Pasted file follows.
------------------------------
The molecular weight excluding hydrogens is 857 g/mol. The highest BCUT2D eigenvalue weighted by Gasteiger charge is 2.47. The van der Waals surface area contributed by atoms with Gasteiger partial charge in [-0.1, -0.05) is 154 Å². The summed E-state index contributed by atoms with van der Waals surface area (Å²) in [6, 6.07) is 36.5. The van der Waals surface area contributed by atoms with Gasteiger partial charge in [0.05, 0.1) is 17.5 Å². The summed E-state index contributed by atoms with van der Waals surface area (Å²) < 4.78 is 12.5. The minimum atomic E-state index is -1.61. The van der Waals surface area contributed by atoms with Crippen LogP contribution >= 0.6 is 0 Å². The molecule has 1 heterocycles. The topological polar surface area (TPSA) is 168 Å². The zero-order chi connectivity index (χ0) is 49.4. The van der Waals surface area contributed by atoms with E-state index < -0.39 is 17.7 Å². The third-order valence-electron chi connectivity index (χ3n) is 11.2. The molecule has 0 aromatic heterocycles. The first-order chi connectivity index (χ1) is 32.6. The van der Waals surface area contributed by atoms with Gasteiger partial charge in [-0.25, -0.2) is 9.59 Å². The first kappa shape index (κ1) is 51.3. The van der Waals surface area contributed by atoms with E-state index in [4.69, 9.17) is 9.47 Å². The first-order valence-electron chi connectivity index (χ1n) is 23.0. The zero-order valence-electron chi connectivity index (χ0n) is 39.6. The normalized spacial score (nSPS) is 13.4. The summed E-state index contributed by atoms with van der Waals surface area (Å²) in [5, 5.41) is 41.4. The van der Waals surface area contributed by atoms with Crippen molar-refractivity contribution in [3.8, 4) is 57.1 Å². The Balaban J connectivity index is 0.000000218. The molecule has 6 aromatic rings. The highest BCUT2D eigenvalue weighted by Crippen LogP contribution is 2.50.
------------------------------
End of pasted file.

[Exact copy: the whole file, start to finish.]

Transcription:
The molecular weight excluding hydrogens is 857 g/mol. The highest BCUT2D eigenvalue weighted by Gasteiger charge is 2.47. The van der Waals surface area contributed by atoms with Gasteiger partial charge in [-0.1, -0.05) is 154 Å². The summed E-state index contributed by atoms with van der Waals surface area (Å²) in [6, 6.07) is 36.5. The van der Waals surface area contributed by atoms with Gasteiger partial charge in [0.05, 0.1) is 17.5 Å². The summed E-state index contributed by atoms with van der Waals surface area (Å²) < 4.78 is 12.5. The minimum atomic E-state index is -1.61. The van der Waals surface area contributed by atoms with Crippen LogP contribution >= 0.6 is 0 Å². The molecule has 1 heterocycles. The topological polar surface area (TPSA) is 168 Å². The zero-order chi connectivity index (χ0) is 49.4. The van der Waals surface area contributed by atoms with E-state index < -0.39 is 17.7 Å². The third-order valence-electron chi connectivity index (χ3n) is 11.2. The molecule has 0 aromatic heterocycles. The first-order chi connectivity index (χ1) is 32.6. The van der Waals surface area contributed by atoms with Gasteiger partial charge in [-0.25, -0.2) is 9.59 Å². The first kappa shape index (κ1) is 51.3. The van der Waals surface area contributed by atoms with E-state index in [4.69, 9.17) is 9.47 Å². The first-order valence-electron chi connectivity index (χ1n) is 23.0. The zero-order valence-electron chi connectivity index (χ0n) is 39.6. The normalized spacial score (nSPS) is 13.4. The summed E-state index contributed by atoms with van der Waals surface area (Å²) in [5, 5.41) is 41.4. The van der Waals surface area contributed by atoms with Crippen molar-refractivity contribution in [3.8, 4) is 57.1 Å². The Balaban J connectivity index is 0.000000218. The molecule has 6 aromatic rings. The highest BCUT2D eigenvalue weighted by Crippen LogP contribution is 2.50.